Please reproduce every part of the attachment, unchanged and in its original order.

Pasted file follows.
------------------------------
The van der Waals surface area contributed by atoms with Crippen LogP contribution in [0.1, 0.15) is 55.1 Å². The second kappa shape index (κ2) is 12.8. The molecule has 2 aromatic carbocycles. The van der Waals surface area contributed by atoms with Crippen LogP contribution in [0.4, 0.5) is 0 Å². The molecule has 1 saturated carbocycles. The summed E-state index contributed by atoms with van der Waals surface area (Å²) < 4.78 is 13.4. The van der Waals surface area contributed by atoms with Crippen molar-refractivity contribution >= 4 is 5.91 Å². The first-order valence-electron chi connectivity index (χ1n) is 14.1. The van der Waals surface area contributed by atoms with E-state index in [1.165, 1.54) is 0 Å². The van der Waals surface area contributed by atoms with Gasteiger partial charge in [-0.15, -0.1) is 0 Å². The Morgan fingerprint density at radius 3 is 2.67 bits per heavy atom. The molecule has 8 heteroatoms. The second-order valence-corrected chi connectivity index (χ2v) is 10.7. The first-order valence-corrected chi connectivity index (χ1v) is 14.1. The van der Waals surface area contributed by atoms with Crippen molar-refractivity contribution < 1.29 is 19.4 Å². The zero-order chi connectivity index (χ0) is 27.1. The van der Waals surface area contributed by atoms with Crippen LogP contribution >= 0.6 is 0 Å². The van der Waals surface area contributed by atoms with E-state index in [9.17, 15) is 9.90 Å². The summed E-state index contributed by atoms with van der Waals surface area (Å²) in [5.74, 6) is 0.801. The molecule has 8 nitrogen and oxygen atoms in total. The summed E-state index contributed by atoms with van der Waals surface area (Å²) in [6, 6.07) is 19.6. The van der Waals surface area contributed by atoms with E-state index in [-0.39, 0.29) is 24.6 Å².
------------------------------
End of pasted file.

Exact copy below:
The van der Waals surface area contributed by atoms with Crippen LogP contribution in [0.1, 0.15) is 55.1 Å². The second kappa shape index (κ2) is 12.8. The molecule has 2 aromatic carbocycles. The van der Waals surface area contributed by atoms with Crippen LogP contribution in [0.4, 0.5) is 0 Å². The molecule has 1 saturated carbocycles. The summed E-state index contributed by atoms with van der Waals surface area (Å²) < 4.78 is 13.4. The van der Waals surface area contributed by atoms with Crippen molar-refractivity contribution >= 4 is 5.91 Å². The first-order valence-electron chi connectivity index (χ1n) is 14.1. The van der Waals surface area contributed by atoms with E-state index in [1.165, 1.54) is 0 Å². The van der Waals surface area contributed by atoms with Gasteiger partial charge in [-0.15, -0.1) is 0 Å². The Morgan fingerprint density at radius 3 is 2.67 bits per heavy atom. The molecule has 8 heteroatoms. The second-order valence-corrected chi connectivity index (χ2v) is 10.7. The first-order valence-corrected chi connectivity index (χ1v) is 14.1. The van der Waals surface area contributed by atoms with Crippen molar-refractivity contribution < 1.29 is 19.4 Å². The zero-order chi connectivity index (χ0) is 27.1. The van der Waals surface area contributed by atoms with Crippen LogP contribution >= 0.6 is 0 Å². The van der Waals surface area contributed by atoms with E-state index in [9.17, 15) is 9.90 Å². The summed E-state index contributed by atoms with van der Waals surface area (Å²) in [5.74, 6) is 0.801. The molecule has 8 nitrogen and oxygen atoms in total. The summed E-state index contributed by atoms with van der Waals surface area (Å²) in [6, 6.07) is 19.6. The van der Waals surface area contributed by atoms with E-state index in [-0.39, 0.29) is 24.6 Å².